Hugh Harkins’ USAF JET POWERED FIGHTERS XP 59 – XF 85
Book review by Dennis D. McDonald
The post-World War II period of jet aircraft development interests me due to the rapid advances in propulsion, aerodynamics, and manufacturing techniques that were stimulated by World War II and the Cold War. This particular book is a no-frills overview of some of the United States’ earliest — and some of the least successful — jet aircraft designed during and shortly after WWII. Some thoughts:
- Our dependence on British jet engine technology. Early U.S. jet engines were woeful compared to British designs. Many of these U.S. jets reviewed here used licensed versions of British jet engines. Had these engines not been available, the U.S. would have probably been delayed for years in developing competitive jet aircraft. Also, had the British refused to license their engine designs, their postwar aircraft industry might have survived longer than it did.
- Some of the designs in this book are god-awful. By this I don’t mean that these aircraft are generally underpowered; far as I can tell they all were. The lack of aerodynamic sophistication and just plain stupid ideas should have been obvious. A jet powered aerial ram? A miniature “parasite fighter” launched and retrieved from a B-36 bomber’s bomb bay? A jet fighter launched from a short rail with rocket assist and later retrieved without landing gear on an inflated pad? I’m all for trying out innovative ideas but some of those presented here are just plain dumb. What were they thinking?
- Uneven technology diffusion. Not only were some of the ideas presented here dumb or half-baked but I really wonder if these designs are being hatched by the best and the brightest using the latest technologies? Sure the Lockheed P-80 presented here had a long development and deployment history despite its inferiority to European designs. But I know based on reading books like NASA’s First 50 Years: Historical Perspectives and Dennis R. Jenkins’ X-15: EXTENDING THE FRONTIERS OF FLIGHT that high speed wind tunnel performance and mathematical modeling of airflows were advancing rapidly during this period as well. Were the people who designed some of these aircraft unaware of these developments? Also, why was there such a consistent disconnect between available jet engine thrust and aircraft design? Didn’t the engine teams in the airframe teams talk to each other?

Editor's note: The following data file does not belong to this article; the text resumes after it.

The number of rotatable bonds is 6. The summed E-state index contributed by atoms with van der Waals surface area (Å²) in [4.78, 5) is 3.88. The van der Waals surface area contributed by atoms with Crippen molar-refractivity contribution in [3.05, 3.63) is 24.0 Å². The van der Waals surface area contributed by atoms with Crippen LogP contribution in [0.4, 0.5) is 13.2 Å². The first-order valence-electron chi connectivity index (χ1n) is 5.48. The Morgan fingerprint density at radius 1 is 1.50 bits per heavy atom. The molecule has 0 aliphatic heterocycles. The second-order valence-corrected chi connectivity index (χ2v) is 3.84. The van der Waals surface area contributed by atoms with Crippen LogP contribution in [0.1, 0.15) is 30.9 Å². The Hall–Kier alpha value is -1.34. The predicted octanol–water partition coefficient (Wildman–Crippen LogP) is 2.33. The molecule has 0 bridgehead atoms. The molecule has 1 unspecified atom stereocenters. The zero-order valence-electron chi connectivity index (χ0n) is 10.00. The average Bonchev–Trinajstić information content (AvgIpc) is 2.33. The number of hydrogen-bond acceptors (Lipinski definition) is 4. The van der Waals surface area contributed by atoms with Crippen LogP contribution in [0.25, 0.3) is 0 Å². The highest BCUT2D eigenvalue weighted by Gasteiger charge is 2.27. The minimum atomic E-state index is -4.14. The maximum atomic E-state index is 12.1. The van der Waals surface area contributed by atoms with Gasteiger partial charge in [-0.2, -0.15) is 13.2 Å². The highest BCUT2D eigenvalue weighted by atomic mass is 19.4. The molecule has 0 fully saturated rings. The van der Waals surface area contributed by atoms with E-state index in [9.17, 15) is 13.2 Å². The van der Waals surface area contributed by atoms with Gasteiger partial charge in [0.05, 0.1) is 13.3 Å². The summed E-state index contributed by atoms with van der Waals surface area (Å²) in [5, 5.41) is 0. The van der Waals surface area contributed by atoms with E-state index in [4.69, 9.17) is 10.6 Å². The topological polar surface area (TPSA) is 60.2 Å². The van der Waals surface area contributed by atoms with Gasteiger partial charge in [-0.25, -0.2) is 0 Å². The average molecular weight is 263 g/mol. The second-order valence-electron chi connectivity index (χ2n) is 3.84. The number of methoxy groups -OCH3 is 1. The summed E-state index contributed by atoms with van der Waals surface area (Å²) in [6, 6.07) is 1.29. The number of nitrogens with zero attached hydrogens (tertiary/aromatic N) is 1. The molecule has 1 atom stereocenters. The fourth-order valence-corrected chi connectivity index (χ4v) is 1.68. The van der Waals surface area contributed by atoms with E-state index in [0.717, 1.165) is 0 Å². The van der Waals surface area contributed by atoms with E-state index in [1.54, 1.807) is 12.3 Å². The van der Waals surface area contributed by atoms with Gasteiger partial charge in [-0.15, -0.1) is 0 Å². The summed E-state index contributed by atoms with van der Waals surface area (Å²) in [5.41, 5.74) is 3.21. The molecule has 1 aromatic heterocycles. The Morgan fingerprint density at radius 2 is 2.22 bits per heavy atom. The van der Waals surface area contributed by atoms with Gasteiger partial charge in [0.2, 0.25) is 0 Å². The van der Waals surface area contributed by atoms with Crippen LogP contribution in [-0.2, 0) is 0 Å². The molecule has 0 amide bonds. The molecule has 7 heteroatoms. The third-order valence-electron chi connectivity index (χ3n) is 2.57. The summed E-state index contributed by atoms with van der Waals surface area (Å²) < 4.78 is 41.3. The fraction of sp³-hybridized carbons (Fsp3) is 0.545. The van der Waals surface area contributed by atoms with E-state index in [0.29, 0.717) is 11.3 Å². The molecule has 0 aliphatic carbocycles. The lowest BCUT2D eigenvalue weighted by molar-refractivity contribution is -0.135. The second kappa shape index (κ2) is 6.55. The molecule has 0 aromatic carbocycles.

Perhaps the best that we can say is that there was a lot of experimentation but the means of organizing and controlling technology did not advance as rapidly as the technologies themselves.
We have continued to see failures, of course. Also, the sheer complexity of aircraft has evolved to a point where we may no longer be able to afford to buy individual aircraft. Still, reading books like this reminds us that “simpler” is not always synonymous with “better.”
- Barrett Tillman’s WHIRLWIND: THE AIR WAR AGAINST JAPAN, 1942-1945
- Boris Chertok’s ROCKETS AND PEOPLE VOLUME 3: HOT DAYS OF THE COLD WAR
- Comparing Eras of Innovation: 1950’s Aerospace Advances and Today’s Web 2.0
- David E. Hoffman’s THE DEAD HAND: THE UNTOLD STORY OF THE COLD WAR ARMS RACE AND ITS DANGEROUS LEGACY
- Dennis R. Jenkins’ X-15: EXTENDING THE FRONTIERS OF FLIGHT
- Donald Mallick’s THE SMELL OF KEROSENE; A TEST PILOT’S ODYSSEY (with Peter Merlin)
- Hayao Miyazaki’s PORCO ROSSO
- Richard H. Graham’s FLYING THE SR-71 BLACKBIRD; in the cockpit on a secret operational mission
- Robert Schwentke’s FLIGHTPLAN
- Stephen Budiansky’s BLACKETT’S WAR: THE MEN WHO DEFEATED THE NAZI U-BOATS AND BROUGHT SCIENCE TO THE ART OF WARFARE
- William Wellman’s ISLAND IN THE SKY and THE HIGH AND THE MIGHTY
Review copyright (c) 2015 by Dennis D. McDonald.